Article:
Aaron was appointed as the Foundation Professor and Director of the National Centre for Aboriginal Languages and Music Studies at the University of Adelaide in 2016 and has served as Co-Director of the National Recording Project for Indigenous Performance in Australia since 2010.
Qualifications:BAMus(Hons) MPhil PhD
Appointment:16 June 2016
Dr Macia Langton AM
Dr Marcia Langton AM FASSA is an anthropologist and geographer. She has been the Professor and Foundation Chair of Australian Indigenous Studies at the University of Melbourne since 2000 and was appointed Associate Provost there in 2017. She has produced a large body of knowledge in the areas of political and legal anthropology, and Aboriginal arts and culture. Her publications on Aboriginal art, film and culture, and Indigenous agreements and engagement with the minerals industry are globally renowned.
Marcia’s role in the Empowered Communities project under contract to the Australian Government Department of Prime Minister and Cabinet, and as a Member of the Expert Panel on Constitutional Recognition of Indigenous Australians evidence her academic reputation, policy commitment and impact, and her prominence as a public intellectual.
Marcia’s 2012 Boyer Lectures, The Quiet Revolution: Indigenous People and the Resources Boom, exemplify her contributions to public debate and have consolidated her influence and reputation in government and private–sector circles. In 1993, Marcia was made a Member of the Order of Australia in recognition of her work in anthropology and advocacy for Aboriginal rights. She is a Fellow of the Academy of Social Sciences in Australia (FASSA), an Honorary Fellow of Emmanuel College at the University of Queensland, and a Fellow of Trinity College at the University of Melbourne. In 2016, she was honoured by the University of Melbourne as a Redmond Barry Distinguished Professor.
Qualifications:BA(Hons) PhD, FASSA
Appointed:16 June 2016
Carol Vale is a businesswoman and Social Entrepreneur. Her experience has given a unique understanding of the need for cultural diversity and gender equity for Indigenous women. Her insights stem from a career spanning almost three decades working in government, more recently as the Chief Executive Officer of Murawin, a successful Indigenous consultancy business. In 2016 Murawin broadened its focus to establish Game Enough, a business created to market Australian game meat and native plant products. Carol recently established The Morning Sky Project. Its focus has been on empowering young Indigenous people and Indigenous women by providing them with entrepreneurial opportunities.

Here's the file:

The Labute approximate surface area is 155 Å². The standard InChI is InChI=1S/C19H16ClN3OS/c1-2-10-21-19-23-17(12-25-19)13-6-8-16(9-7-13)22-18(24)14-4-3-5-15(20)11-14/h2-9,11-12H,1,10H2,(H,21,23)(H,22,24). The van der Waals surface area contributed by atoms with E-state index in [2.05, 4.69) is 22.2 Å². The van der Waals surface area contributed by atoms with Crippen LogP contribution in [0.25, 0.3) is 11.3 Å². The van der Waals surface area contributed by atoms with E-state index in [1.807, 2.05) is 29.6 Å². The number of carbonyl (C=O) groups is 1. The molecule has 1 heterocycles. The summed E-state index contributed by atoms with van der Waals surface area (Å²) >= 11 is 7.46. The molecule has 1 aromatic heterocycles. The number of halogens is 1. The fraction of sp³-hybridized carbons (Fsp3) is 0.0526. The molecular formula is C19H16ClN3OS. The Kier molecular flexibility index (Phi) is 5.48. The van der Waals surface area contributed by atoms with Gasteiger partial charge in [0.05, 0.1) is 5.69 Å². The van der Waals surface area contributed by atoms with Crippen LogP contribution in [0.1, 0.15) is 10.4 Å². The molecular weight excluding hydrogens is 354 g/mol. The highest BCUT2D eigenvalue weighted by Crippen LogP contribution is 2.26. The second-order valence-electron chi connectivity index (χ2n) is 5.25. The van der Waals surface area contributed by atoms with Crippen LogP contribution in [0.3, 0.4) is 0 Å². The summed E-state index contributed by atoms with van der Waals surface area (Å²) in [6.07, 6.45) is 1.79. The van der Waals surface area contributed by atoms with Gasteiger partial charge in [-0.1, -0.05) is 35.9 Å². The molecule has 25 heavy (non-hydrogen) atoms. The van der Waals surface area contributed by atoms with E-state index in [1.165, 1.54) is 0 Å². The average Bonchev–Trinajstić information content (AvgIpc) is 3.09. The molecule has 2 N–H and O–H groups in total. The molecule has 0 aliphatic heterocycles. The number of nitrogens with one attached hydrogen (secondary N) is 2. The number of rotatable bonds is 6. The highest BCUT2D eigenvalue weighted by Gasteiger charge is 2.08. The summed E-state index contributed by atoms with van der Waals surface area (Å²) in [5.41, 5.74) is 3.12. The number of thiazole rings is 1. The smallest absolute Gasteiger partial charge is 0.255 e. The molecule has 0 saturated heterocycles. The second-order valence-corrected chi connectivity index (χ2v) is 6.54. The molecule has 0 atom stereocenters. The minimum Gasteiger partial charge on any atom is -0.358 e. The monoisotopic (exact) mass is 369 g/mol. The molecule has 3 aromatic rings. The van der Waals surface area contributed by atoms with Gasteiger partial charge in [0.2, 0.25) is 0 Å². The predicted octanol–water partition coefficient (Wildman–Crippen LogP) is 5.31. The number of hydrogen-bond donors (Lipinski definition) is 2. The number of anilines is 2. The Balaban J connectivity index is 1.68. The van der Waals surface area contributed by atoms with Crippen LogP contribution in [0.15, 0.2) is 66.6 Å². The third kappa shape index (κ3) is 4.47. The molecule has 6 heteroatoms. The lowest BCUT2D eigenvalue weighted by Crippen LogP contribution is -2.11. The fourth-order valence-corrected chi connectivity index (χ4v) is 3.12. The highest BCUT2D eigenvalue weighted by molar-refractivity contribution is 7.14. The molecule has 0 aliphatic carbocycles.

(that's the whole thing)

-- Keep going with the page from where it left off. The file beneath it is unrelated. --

Carol grew up in an Aboriginal Mission in Armidale, NSW. She sustains cultural ties with the traditional lands of the Dunghutti, Gumbaingirr and Aniawan people.
Her professional career began working for the Commonwealth Government. She continued with the NSW Government working in a number of senior Aboriginal Affairs roles across a range of portfolios including Education, Housing and Child Protection. This experience has been supported by formal qualifications in Business Administration, Public Sector Management and Leadership. After resigning in 2013 Carol has continued working in Aboriginal affairs focused on enhancing cultural opportunities designed to enable successful engagement with Indigenous Australians.
Appointed:18 June 2018
Big River Impact Foundation is a contracted service provider to the Big River Impact Investing, which enables investors with a social conscience to invest their capital in supporting projects aimed at ending Indigenous disadvantage. These initiatives by generating housing delivery, new Indigenous businesses, supply chains and employment opportunities.
We have commenced the co-design of a social impact returns framework on social impact investments to be made through Big River Impact Investing to ensure that the Fund meets fundamental responsibilities in the areas of human rights, labour, environment and anti-corruption under the UN Sustainable Development Goals framework.